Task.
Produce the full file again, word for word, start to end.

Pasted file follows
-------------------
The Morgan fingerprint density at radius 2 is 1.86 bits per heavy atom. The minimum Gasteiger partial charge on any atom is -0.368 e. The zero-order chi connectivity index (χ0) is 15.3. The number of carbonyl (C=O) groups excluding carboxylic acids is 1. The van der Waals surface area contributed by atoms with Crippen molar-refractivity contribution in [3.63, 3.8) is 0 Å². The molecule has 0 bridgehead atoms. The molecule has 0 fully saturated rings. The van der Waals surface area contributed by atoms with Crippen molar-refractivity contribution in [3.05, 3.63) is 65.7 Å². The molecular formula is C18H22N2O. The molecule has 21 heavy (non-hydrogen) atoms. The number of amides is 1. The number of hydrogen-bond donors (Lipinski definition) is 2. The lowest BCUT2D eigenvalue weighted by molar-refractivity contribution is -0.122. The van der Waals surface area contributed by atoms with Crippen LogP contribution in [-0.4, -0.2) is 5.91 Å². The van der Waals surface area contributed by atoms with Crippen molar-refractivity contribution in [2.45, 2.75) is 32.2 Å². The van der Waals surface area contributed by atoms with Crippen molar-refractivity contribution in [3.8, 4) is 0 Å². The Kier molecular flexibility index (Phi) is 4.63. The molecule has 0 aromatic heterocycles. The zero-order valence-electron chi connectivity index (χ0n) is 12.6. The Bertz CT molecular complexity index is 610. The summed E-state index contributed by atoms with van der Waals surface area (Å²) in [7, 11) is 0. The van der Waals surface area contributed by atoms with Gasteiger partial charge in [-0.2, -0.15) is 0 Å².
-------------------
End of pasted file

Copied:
The Morgan fingerprint density at radius 2 is 1.86 bits per heavy atom. The minimum Gasteiger partial charge on any atom is -0.368 e. The zero-order chi connectivity index (χ0) is 15.3. The number of carbonyl (C=O) groups excluding carboxylic acids is 1. The van der Waals surface area contributed by atoms with Crippen molar-refractivity contribution in [3.63, 3.8) is 0 Å². The molecule has 0 bridgehead atoms. The molecule has 0 fully saturated rings. The van der Waals surface area contributed by atoms with Crippen molar-refractivity contribution in [3.05, 3.63) is 65.7 Å². The molecular formula is C18H22N2O. The molecule has 21 heavy (non-hydrogen) atoms. The number of amides is 1. The number of hydrogen-bond donors (Lipinski definition) is 2. The lowest BCUT2D eigenvalue weighted by molar-refractivity contribution is -0.122. The van der Waals surface area contributed by atoms with Crippen LogP contribution in [-0.4, -0.2) is 5.91 Å². The van der Waals surface area contributed by atoms with Crippen molar-refractivity contribution in [2.45, 2.75) is 32.2 Å². The van der Waals surface area contributed by atoms with Crippen molar-refractivity contribution in [3.8, 4) is 0 Å². The Kier molecular flexibility index (Phi) is 4.63. The molecule has 0 aromatic heterocycles. The zero-order valence-electron chi connectivity index (χ0n) is 12.6. The Bertz CT molecular complexity index is 610. The summed E-state index contributed by atoms with van der Waals surface area (Å²) in [7, 11) is 0. The van der Waals surface area contributed by atoms with Gasteiger partial charge in [-0.2, -0.15) is 0 Å².